If you know even the most basic concepts about business and marketing, you have come across this word: niche.
Niche: A portion of a market that you’ve identified as having some special characteristic and that’s worth marketing to. (entrepreneur.com)
The problem with niches is that, often, they are either already saturated or they don’t reveal themselves to most entrepreneurs.
And that is because we, as entrepreneurs, see the world from our point of view. We are trying to create products and services that cater to the problems and needs that we know. Either by personal experience or by reading and investigating about a specific subject.
But when we learn about a niche from a way that is not personal experience, it is easy to be trapped in the idea of: “Is this really a niche? I would never pay for such a service.”
Let me give you a concrete example:
A few years ago, I worked as a journalist covering stories of rich, successful people, who all had this in common: they were Portuguese emigrants in France, and most of them had built their way up the social and economic ladder. They came from poor families who had to emigrate in the 60s and 70s, and they became successful businessmen with a story they were proud to tell.
Basically, these people had three specific characteristics:
1. They were successful
2. They had money
3. They were proud of themselves and wanted to show that
One day, in a casual conversation with my dad while walking through the gardens of Château de Versailles, he came up with a business idea:
“Why don’t you write the biographies of these people?”, he asked me. “Not to sell the books to the general audience, the public is not really interested in their stories. But for them, for their families, for their kids to know where their parents came from”.
That sounded extremely odd to me. I was an average 22-year-old at the time, who had just finished university and was starting my career.
1. I was not successful
2. I did not have money
3. I had very little I was proud of, and I definitely did not want to share that with anybody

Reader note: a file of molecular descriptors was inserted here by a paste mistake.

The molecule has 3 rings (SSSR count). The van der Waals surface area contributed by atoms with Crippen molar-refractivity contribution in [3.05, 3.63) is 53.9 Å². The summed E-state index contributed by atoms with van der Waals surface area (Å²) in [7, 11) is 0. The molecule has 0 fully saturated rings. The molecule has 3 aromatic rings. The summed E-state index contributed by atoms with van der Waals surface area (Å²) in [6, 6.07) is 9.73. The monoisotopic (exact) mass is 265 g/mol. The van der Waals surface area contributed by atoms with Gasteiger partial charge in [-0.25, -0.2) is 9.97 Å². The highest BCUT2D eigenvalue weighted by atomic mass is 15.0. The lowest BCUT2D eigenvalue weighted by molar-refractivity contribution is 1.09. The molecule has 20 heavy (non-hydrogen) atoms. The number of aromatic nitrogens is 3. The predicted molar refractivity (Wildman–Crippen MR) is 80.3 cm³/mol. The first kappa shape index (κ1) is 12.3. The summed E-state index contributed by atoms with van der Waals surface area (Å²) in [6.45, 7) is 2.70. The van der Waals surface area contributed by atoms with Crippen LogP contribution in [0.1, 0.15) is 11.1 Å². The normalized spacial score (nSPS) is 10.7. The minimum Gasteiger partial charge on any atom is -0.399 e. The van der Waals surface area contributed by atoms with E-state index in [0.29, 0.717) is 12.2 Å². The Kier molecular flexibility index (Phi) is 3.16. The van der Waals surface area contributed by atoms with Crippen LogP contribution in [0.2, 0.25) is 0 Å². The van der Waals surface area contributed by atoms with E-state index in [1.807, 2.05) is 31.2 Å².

From where I came from, that was a stupid idea. Why would anybody pay for this? Especially, because it would be a long process, something that would take months to complete, and many hours of work. So, whoever would hire me for a job like that, would have to be able to pay a lot of money.
A lot of money. For me, something like 5,000€ was definitely a lot of money. But a couple of years later, I would hear one of those successful businessmen say,
“I spent 5,000€ on a suit”
That blew my mind. Never, in my perfect average little life, would it have crossed my mind to spend that amount of money on a piece of clothing. But if someone pays 5,000€ for a suit, for sure that person would not find it odd if I charged that amount for a bespoken book about him and his family, right?
And so, “La Vie en Prose” was born. I created the structure for this project that had been in the making for four years, and I went out pitching it to the same people who had inspired it. I got three clients in six months. It might not seem like a lot, but it was more than enough to keep me busy and keep the cash coming in.
This experience taught me four valuable lessons:
- There is always someone willing to pay for a product or a service, no matter how specific or weird it might seem to you.
- People are very different, and so are their needs and wants — just because something is not relevant to you or the people around you, it doesn’t mean it is not a good idea.
- There is no need for the niche to be wide — if there are 50 people in the world who fit into that niche, and if you provide a premium service (charging a premium fee) to all of them, you will create a successful business.
- Connections are everything — if I hadn’t had close contact with those businessmen before, I would have never signed the deals I did.
I hope this helps you to finally take off with that weird idea that you have kept in the back of your head for years!